Zero Trust. It’s everywhere. It’s a methodology that’s been around for years, and we are now seeing a significant uptick in the number of enterprises looking to implement a Zero Trust initiative.
But once an enterprise has decided to go forward with Zero Trust, the challenge becomes getting started.
In this episode, we’re joined by Dr. Srijith Nair, Chief Strategy Officer for Axiomatics, to discuss how enterprises can use dynamic authorization to implement a Zero Trust initiative as well as what’s next for Zero Trust.
Kelly: Hi and welcome to this episode of Dynamically Speaking. I’m your host, Kelly O’Dwyer-Manuel.
I’m pleased to share that with me today is Dr. Srijith Nair, who is the Chief Strategy Officer of Axiomatics, and someone with deep experience in the dynamic authorization industry both from the vendor and from the customer side.
So, welcome Srijith, thank you so much for taking the time to be with us today.
Srijith: Thank you, Kelly. Yeah, it’s it’s great to be here. I’m happy to be in this conversation, which is turning out to be rather interesting for all of us.
Kelly: Glad to hear that! And so as you as you know, during our last episode we spoke with your colleague Jim Barkdoll about the growing adoption of Zero Trust by both government agencies as well as private enterprises and that’s something that I wanted to dive deeper into with you today.
So to that end, you know we know that Zero Trust has been around for many years, so why do you believe we’re now seeing more attention to this methodology and broader adoption by global enterprises?
Srijith: it’s a great question, Kelly. It’s probably because of a couple of things coming together.
The first one is the fact that as the last few decades have gone past the security and the maturity of the cybersecurity environment that enterprises have been working in has kind of gotten better so people have gotten the basics done the basic hygiene the identity and everything and they are seeing that they need to up the game a bit more in order to survive the constant threats that’s happening.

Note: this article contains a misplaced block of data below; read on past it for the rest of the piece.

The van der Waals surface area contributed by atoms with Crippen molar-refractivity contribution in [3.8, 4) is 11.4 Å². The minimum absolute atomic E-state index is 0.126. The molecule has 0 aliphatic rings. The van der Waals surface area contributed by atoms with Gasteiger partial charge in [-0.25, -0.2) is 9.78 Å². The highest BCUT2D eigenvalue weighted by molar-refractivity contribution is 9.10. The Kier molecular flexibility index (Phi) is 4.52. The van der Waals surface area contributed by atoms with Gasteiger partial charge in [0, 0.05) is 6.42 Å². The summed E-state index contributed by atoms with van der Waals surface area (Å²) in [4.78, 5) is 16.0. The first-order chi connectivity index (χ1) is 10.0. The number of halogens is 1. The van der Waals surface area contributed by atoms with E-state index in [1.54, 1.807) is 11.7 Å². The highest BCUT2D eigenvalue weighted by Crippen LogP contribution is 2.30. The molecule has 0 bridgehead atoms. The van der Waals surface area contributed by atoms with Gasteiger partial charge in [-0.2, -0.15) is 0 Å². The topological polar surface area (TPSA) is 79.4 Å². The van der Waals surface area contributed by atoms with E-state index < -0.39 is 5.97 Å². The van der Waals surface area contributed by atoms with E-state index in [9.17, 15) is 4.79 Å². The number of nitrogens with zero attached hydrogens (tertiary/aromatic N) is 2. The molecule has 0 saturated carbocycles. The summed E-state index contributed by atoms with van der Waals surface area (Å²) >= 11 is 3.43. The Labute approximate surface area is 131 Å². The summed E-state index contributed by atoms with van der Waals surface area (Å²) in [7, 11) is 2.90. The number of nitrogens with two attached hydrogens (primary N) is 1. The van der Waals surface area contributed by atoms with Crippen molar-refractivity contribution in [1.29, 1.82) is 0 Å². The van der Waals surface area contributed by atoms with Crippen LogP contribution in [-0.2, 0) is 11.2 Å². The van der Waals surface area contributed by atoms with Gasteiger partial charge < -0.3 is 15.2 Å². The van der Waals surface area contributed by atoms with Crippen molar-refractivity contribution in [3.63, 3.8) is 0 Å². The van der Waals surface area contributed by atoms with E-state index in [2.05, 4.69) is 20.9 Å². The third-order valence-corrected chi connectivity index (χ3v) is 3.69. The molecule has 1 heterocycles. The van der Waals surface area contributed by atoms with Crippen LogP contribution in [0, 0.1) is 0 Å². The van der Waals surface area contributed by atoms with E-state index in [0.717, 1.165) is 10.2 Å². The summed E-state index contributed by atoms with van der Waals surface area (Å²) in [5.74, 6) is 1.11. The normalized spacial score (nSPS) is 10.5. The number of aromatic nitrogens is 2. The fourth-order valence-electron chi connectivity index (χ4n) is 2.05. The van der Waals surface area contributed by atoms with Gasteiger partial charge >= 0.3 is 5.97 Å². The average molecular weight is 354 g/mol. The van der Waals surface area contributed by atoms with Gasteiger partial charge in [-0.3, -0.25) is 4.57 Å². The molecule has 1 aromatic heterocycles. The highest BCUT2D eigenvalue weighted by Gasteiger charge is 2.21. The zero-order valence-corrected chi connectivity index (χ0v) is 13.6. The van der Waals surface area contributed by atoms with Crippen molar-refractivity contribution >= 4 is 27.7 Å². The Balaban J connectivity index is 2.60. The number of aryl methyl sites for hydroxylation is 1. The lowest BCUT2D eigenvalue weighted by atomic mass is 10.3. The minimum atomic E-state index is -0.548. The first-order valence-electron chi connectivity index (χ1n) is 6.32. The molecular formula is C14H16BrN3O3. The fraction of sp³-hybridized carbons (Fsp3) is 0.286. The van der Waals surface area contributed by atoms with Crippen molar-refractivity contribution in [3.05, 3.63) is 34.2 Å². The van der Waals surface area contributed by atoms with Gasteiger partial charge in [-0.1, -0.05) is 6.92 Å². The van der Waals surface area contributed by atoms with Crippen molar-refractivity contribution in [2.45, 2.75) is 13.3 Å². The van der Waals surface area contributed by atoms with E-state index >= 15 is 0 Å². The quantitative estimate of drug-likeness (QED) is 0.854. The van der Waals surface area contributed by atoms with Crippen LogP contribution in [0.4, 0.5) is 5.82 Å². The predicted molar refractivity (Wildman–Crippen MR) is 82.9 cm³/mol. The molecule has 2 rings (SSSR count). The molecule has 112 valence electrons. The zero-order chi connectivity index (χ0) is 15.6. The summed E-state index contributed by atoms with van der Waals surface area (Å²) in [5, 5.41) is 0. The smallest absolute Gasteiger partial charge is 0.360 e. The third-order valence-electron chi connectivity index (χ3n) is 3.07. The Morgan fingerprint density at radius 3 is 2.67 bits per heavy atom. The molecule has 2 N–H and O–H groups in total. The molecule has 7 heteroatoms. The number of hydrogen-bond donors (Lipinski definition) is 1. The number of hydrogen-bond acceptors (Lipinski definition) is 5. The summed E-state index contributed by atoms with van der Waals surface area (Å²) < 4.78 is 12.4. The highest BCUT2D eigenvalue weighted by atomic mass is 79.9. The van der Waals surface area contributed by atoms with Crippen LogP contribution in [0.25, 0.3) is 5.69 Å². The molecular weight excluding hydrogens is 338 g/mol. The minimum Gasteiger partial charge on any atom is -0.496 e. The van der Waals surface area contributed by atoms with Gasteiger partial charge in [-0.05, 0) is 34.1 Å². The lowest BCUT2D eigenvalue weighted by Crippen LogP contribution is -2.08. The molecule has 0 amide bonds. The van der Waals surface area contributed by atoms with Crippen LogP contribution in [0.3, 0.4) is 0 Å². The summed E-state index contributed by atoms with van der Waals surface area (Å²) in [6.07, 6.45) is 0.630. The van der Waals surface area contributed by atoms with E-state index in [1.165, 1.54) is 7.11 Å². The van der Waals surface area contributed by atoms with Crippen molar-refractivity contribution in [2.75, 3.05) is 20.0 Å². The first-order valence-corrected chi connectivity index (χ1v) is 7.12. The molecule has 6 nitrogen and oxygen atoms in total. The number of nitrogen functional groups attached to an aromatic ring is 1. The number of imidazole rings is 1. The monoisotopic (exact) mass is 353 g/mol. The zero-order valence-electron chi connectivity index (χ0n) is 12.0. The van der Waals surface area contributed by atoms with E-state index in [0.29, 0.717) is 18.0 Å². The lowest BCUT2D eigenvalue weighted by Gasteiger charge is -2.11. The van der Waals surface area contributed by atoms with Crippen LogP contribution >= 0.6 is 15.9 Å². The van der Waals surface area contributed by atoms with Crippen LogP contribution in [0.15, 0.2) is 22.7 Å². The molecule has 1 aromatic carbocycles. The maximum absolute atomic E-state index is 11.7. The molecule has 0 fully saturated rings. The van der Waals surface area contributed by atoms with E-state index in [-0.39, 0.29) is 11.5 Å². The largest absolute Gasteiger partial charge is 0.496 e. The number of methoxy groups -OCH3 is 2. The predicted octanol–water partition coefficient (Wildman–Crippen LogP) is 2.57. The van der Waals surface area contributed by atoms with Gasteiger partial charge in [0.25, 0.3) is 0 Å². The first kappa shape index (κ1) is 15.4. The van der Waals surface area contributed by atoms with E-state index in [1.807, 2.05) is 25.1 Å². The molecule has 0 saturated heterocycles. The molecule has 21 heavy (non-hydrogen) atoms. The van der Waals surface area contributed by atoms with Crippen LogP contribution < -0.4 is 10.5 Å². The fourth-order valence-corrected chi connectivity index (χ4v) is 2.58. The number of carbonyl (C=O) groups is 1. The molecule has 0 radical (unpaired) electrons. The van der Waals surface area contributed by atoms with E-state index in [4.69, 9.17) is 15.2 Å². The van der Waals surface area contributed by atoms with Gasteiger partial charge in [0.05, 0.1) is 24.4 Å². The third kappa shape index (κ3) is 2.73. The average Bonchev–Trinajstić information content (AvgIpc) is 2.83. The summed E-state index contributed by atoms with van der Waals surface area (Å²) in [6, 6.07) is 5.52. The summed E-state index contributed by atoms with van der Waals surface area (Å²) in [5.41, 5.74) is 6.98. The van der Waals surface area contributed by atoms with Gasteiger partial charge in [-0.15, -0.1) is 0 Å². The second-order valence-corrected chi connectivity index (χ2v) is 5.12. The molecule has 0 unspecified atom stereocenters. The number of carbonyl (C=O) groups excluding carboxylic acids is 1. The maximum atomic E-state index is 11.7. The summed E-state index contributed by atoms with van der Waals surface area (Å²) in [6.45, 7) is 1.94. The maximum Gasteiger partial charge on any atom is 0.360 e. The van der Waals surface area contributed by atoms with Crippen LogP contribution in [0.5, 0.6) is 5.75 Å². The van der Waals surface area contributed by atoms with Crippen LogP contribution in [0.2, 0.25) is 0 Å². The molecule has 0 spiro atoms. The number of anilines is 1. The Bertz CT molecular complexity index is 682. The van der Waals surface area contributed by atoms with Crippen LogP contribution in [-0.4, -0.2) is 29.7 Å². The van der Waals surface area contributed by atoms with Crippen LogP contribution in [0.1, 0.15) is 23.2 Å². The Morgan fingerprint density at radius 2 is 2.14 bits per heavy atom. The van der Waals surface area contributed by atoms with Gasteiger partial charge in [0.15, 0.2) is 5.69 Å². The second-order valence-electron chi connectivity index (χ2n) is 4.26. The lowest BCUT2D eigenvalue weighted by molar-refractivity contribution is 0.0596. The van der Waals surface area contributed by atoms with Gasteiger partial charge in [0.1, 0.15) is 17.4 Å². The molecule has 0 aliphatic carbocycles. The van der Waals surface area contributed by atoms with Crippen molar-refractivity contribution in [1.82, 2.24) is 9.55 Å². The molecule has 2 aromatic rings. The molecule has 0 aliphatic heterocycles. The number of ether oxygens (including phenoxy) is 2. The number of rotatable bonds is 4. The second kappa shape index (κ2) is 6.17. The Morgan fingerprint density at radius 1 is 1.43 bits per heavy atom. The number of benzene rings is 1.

So, the the fact that the challenges are higher but at the same time they have the kind of the foundational level of security said that allows them to explore more, conceptually interesting ideas like Zero Trust, but at the same time which can have direct, practical benefits to enterprises very interesting.
Kelly: Very interesting. And to that end, I guess when we’re talking about the benefits of Zero Trust, we’re seeing more and more vendors tout their technologies as being integral to Zero Trust.
So, as somebody working with a dynamic authorization vendor, how would you say dynamic authorization is different and and what does it bring to a successful Zero Trust implementation?
Srijith: Sure. Yeah, you’re right. I mean, everybody that has a security product out there probably has a story to tell which connects it to Zero Trust, and probably a lot of them are right in the sense because Zero Trust, just by the nature of how you define it, it’s, it’s a rather loose term. It can mean a lot to a lot of different people, and it means a lot of different environments you’re working in.